Use this URL to cite or link to this record in EThOS: http://ethos.bl.uk/OrderDetails.do?uin=uk.bl.ethos.699626
Title: First time mothers : exploring the relationship between shame memories, and the experiences of shame, compassion and motherhood
Author: Gaynor, Danielle
ISNI:       0000 0004 5990 5058
Awarding Body: University of East London
Current Institution: University of East London
Date of Award: 2016
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Abstract:
Background Shame memories from childhood/adolescence, which operate as traumatic memories and become central to personal identity, have been associated with shame in adulthood. Shame has been reported in the context of motherhood but not yet investigated within Gilbert’s (1998, 2010) biopsychosocial framework. Self-compassion, as an orientation to care for oneself has been found to buffer people against the psychological impact of stressful events, such as the transition to motherhood. Aims Drawing on the biopsychosocial framework, this study aimed firstly to profile the shame memories of first time mothers in the UK and Ireland. Secondly, it aimed to explore the relationships between the traumatic and centrality features of shame memories, shame, compassion, fears of compassion and emotional adjustment to motherhood. Method Drawing on a critical realist epistemological position, this study adopted a crosssectional, quantitative approach. New mothers (N = 133) across the UK and Ireland were recruited on social media forums to complete a series of established self-report questionnaires via an online survey platform. Results The most frequently selected category of shame situation recalled by mothers was ‘exposure of perceived negative personal attributes, characteristics, behaviour to others’ (N = 34). Canonical correlation analysis revealed that shame memories predicted shame, compassion and fears of compassion. Multiple regression analysis revealed self-compassion to be the only significant predictor of emotional adjustment to motherhood in the model. Shame did not moderate this relationship. iii Conclusion Participants experienced shame, fears of receiving compassion and low levels of self-compassion suggesting that they may be experiencing distress with insufficient access to self-soothing skills. Nonetheless, a more selfcompassionate attitude was associated with greater emotional adjustment to motherhood. Perinatal health services are advised to promote the development of compassion at all levels.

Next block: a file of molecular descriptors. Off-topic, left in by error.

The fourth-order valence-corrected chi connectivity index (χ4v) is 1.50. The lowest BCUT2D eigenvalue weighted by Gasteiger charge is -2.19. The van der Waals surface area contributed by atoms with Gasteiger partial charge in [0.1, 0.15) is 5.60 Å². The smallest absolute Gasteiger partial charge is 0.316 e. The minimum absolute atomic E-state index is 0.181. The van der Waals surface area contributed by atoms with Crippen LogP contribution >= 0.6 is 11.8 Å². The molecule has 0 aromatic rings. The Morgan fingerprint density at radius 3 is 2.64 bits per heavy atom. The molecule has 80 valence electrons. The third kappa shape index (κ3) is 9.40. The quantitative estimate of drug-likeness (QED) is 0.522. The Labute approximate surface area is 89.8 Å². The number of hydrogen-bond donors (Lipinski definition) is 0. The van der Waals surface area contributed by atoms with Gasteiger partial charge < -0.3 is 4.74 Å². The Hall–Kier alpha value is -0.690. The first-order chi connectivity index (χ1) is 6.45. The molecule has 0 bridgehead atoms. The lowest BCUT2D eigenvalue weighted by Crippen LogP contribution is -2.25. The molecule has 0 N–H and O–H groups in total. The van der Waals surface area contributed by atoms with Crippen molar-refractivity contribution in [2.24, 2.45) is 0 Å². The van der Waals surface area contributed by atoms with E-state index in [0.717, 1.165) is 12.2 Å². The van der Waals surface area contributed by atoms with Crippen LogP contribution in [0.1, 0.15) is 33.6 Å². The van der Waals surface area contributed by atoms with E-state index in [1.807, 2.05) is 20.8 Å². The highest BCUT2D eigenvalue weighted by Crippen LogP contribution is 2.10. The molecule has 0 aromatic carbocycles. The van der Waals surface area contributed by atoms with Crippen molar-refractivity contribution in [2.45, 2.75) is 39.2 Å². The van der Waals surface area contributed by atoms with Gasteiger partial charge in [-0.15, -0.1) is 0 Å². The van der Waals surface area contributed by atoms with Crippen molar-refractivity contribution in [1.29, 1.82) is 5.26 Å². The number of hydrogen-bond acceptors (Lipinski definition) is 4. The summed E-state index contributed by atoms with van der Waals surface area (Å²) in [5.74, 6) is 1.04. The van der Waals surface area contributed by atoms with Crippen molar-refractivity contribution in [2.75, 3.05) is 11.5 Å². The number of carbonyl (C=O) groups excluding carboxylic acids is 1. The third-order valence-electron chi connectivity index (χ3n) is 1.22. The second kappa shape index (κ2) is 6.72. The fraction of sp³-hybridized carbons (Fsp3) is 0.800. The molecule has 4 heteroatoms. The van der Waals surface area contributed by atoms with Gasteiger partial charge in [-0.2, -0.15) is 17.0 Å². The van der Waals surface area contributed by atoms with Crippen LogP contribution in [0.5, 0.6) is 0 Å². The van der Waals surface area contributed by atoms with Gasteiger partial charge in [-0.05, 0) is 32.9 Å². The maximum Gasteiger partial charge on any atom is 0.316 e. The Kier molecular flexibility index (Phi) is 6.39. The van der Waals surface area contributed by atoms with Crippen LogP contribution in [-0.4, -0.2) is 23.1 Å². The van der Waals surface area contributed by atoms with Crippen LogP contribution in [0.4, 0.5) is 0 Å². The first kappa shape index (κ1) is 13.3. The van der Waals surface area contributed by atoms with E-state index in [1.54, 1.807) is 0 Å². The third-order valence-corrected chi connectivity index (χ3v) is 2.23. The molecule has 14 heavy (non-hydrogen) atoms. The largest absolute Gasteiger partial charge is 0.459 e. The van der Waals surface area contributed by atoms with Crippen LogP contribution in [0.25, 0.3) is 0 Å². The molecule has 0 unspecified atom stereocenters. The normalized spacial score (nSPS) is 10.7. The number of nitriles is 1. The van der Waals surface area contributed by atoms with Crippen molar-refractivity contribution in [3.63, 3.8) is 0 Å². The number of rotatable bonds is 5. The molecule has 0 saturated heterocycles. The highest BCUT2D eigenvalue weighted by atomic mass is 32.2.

Supervisor: Not available Sponsor: Not available
Qualification Name: Thesis (D.Clin.Psy.) Qualification Level: Doctoral
EThOS ID: uk.bl.ethos.699626  DOI: Not available
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